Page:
Apple iOS 6 vs. Android vs. Windows Phone: which one will rule the communication class?
The mobile-phone market has essentially become a three-horse race between Apple, Google and Microsoft with their iOS 6, Android and Windows Phone operating systems. But with the volatile nature of the industry, which of these platforms has the staying power required for success?
Android is now found on board more than 50 per cent of smartphones that are sold, with Google confirming that daily Android activation figures have topped 900,000 and will continue to grow.
This success and ubiquity is due to the fact that Android is available in multiple iterations across handsets produced by many major manufacturers, including the likes of Samsung, Sony, LG and Motorola.
These firms not only produce high-end models, but also temper the hardware and bend Android to operate on cheaper devices which are easier for a wider audience to afford.
This has led some to criticise Android for being too fragmented, since the user experience is rarely consistent across phones. However, you cannot argue with the fact that it has permeated every level of the market and draws much of its success from this approach.
Ad-supported app-store content, which could feature digital hoardings that ask you to find more about SIM only deals here in order to continue using it for free, means that Android has some of the least expensive downloadable programs on the market.
Apple’s iOS 6 is quite the reverse of Android in this respect. Available only on products produced by Apple, it has made the iPhone range popular because of its user friendliness and its consistency.
Apple has endeavoured to make subsequent iterations of its iOS platform backwards compatible with previous hardware releases. So users will not have to wait month after month for an update to arrive after its release, quite unlike the uncertain world of Android.
Because iOS 6 is tied to a limited range of expensive, high-end smartphones, it remains a less accessible option than Android.
However, this has not stopped millions and millions of people buying an iPhone and turning it into the gold standard for smartphones across the world. Each and every iPhone represents a unified part of the Apple brand, as well as a financial windfall.
Windows Phone exists somewhere between Android and iOS 6, since although it is available on handsets from a variety of manufacturers and not just one company, it is tightly controlled by Microsoft to ensure that users’ experience is consistent.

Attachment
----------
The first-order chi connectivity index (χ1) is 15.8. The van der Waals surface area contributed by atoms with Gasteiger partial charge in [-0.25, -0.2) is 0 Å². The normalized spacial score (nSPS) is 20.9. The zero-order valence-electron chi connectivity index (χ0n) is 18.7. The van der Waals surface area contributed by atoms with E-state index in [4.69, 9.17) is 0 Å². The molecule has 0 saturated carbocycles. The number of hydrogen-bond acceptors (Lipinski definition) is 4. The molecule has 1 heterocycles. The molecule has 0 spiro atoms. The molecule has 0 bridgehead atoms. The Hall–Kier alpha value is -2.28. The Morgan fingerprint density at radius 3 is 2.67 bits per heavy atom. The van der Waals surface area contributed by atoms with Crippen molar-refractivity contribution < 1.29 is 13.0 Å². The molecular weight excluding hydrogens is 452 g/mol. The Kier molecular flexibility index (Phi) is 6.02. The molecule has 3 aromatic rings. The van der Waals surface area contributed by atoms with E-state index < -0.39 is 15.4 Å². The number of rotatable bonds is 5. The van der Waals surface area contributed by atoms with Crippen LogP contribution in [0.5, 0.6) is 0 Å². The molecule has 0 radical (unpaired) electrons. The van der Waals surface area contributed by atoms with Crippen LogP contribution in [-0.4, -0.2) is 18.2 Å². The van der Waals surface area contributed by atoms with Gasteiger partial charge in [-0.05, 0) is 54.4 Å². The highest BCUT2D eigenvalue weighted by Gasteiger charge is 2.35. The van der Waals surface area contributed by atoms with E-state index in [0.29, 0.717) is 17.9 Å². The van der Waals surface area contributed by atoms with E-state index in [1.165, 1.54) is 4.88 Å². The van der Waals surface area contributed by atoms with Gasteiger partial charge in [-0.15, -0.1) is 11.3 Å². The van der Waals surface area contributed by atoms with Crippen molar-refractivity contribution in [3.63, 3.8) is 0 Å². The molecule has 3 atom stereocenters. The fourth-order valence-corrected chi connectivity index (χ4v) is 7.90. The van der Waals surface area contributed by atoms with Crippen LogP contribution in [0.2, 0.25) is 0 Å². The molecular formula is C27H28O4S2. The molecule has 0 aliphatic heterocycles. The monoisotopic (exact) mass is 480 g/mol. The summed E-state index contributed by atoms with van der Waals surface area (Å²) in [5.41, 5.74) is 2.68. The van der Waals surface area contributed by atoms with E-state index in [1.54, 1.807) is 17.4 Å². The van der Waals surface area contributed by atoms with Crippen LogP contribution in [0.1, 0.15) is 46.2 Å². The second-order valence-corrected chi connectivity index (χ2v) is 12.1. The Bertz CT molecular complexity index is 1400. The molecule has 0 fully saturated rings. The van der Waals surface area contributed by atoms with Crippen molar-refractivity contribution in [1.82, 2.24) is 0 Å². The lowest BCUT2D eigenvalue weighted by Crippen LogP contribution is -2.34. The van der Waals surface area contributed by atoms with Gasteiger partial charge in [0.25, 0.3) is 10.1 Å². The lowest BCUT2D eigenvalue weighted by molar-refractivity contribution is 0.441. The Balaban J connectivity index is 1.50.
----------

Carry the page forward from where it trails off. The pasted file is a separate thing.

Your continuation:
Picking up one Windows Phone device after using another will not leave you confused, since the interface and available functionalities will be largely identical. The trade-off is a lack of true customisation options, which is similar to the limitations of iOS 6 and helps the more malleable Android environment stand out.
Nokia has become one of the major supporters of Windows Phone and its Lumia range is quickly becoming the standard bearer for handset quality.
However, some firms have dropped out of offering Windows Phone handsets due to the slow progress of the platform, so the choice is not as wide as that of Android.
The introduction of the Tango update has allowed Windows Phone to compete at the most affordable end of the market, making it an appealing budget alternative to Android. Meanwhile, the range-topping Windows Phone handsets lack things such as multi-core processors and so, on paper at least, are behind iOS 6 and Android models.
On a purely superficial level, it is difficult to separate the various competing platforms, because there have been a number of standards established which define a smartphone and therefore must be universally present.
Wi-Fi, 3G, Bluetooth and GPS connectivity are all integrated into contemporary handsets regardless of which platform they run. More important is how a particular smartphone platform is able to utilise these features while also packing in a few unique touches to help make them distinct from rivals.
The latest iteration of iOS retains the voice-controlled personal-assistant service Siri as its killer app. This is still in an evolutionary state and so is not perfect, but does represent what will be possible in the future.
Android is being used to champion NFC (near field communication) technology, which is an integrated chip that links up to the user’s payment card account, allowing them to carry out transactions by tapping their phones on compatible terminals.
NFC has more uses than simply as a tool for making real-world payments and for the time being it is mainly seen on board Android handsets.
Windows Phone’s Xbox Live integration is one of its strong points as it is the best gaming experience on a mobile platform to date.
The smartphone market is able to support multiple operating systems because people want different things from their phones. Of these three companies, it seems that Google and Apple will remain dominant. But no company’s time at the top is permanent – just ask Nokia.
About the Author
Roxanne writes regularly on various tech topics, specialising in mobile-phone hardware and software across many associated websites and blogs. If you want to find more about SIM only deals here is her recommendation: always compare prices carefully to avoid being tied to an unsuitable offer.